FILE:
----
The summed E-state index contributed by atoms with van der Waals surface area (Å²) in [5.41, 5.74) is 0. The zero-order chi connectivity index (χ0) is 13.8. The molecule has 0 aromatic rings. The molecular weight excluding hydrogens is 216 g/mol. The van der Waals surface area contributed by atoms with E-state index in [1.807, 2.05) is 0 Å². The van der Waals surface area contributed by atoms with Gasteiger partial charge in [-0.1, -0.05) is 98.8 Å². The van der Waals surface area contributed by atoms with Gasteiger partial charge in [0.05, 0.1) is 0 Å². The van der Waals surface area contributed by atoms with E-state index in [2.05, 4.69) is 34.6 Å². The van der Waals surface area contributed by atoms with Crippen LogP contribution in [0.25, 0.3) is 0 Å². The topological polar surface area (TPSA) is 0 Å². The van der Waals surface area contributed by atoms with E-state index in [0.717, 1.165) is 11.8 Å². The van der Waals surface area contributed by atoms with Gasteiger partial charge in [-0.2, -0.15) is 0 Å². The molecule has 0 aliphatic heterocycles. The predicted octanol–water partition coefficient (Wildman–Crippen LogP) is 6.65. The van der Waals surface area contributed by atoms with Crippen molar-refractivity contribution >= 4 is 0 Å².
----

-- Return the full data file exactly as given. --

The summed E-state index contributed by atoms with van der Waals surface area (Å²) in [5.41, 5.74) is 0. The zero-order chi connectivity index (χ0) is 13.8. The molecule has 0 aromatic rings. The molecular weight excluding hydrogens is 216 g/mol. The van der Waals surface area contributed by atoms with E-state index in [1.807, 2.05) is 0 Å². The van der Waals surface area contributed by atoms with Gasteiger partial charge in [-0.1, -0.05) is 98.8 Å². The van der Waals surface area contributed by atoms with Gasteiger partial charge in [0.05, 0.1) is 0 Å². The van der Waals surface area contributed by atoms with E-state index in [2.05, 4.69) is 34.6 Å². The van der Waals surface area contributed by atoms with Crippen LogP contribution in [0.25, 0.3) is 0 Å². The topological polar surface area (TPSA) is 0 Å². The van der Waals surface area contributed by atoms with E-state index in [0.717, 1.165) is 11.8 Å². The van der Waals surface area contributed by atoms with Gasteiger partial charge in [-0.2, -0.15) is 0 Å². The molecule has 0 aliphatic heterocycles. The predicted octanol–water partition coefficient (Wildman–Crippen LogP) is 6.65. The van der Waals surface area contributed by atoms with Crippen molar-refractivity contribution >= 4 is 0 Å².